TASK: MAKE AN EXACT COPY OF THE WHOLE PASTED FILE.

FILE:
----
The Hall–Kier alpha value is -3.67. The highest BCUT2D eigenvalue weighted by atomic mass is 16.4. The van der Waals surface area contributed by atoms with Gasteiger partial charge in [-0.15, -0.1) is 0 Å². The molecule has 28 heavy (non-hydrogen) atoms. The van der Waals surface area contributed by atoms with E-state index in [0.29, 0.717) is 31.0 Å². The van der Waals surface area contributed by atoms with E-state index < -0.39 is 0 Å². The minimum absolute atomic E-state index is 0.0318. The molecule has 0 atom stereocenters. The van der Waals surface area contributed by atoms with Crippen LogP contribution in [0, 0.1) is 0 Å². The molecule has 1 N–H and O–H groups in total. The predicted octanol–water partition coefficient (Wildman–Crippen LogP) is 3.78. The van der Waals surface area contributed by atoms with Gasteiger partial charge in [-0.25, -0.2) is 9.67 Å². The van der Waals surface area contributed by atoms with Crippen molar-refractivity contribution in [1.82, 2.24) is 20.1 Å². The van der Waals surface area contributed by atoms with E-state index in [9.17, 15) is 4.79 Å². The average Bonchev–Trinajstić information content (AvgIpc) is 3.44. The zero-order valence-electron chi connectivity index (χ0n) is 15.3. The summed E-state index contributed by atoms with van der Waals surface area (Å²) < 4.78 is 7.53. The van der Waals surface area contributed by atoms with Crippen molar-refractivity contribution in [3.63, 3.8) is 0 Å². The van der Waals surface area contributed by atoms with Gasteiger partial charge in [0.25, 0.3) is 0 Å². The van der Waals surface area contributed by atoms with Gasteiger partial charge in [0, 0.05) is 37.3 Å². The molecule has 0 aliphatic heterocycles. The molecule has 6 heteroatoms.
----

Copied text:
The Hall–Kier alpha value is -3.67. The highest BCUT2D eigenvalue weighted by atomic mass is 16.4. The van der Waals surface area contributed by atoms with Gasteiger partial charge in [-0.15, -0.1) is 0 Å². The molecule has 28 heavy (non-hydrogen) atoms. The van der Waals surface area contributed by atoms with E-state index in [0.29, 0.717) is 31.0 Å². The van der Waals surface area contributed by atoms with E-state index < -0.39 is 0 Å². The minimum absolute atomic E-state index is 0.0318. The molecule has 0 atom stereocenters. The van der Waals surface area contributed by atoms with Crippen LogP contribution in [0, 0.1) is 0 Å². The molecule has 1 N–H and O–H groups in total. The predicted octanol–water partition coefficient (Wildman–Crippen LogP) is 3.78. The van der Waals surface area contributed by atoms with Gasteiger partial charge in [-0.25, -0.2) is 9.67 Å². The van der Waals surface area contributed by atoms with Crippen molar-refractivity contribution in [1.82, 2.24) is 20.1 Å². The van der Waals surface area contributed by atoms with E-state index in [9.17, 15) is 4.79 Å². The average Bonchev–Trinajstić information content (AvgIpc) is 3.44. The zero-order valence-electron chi connectivity index (χ0n) is 15.3. The summed E-state index contributed by atoms with van der Waals surface area (Å²) < 4.78 is 7.53. The van der Waals surface area contributed by atoms with Crippen molar-refractivity contribution in [3.63, 3.8) is 0 Å². The van der Waals surface area contributed by atoms with Gasteiger partial charge in [0.25, 0.3) is 0 Å². The van der Waals surface area contributed by atoms with Gasteiger partial charge in [0, 0.05) is 37.3 Å². The molecule has 0 aliphatic heterocycles. The molecule has 6 heteroatoms.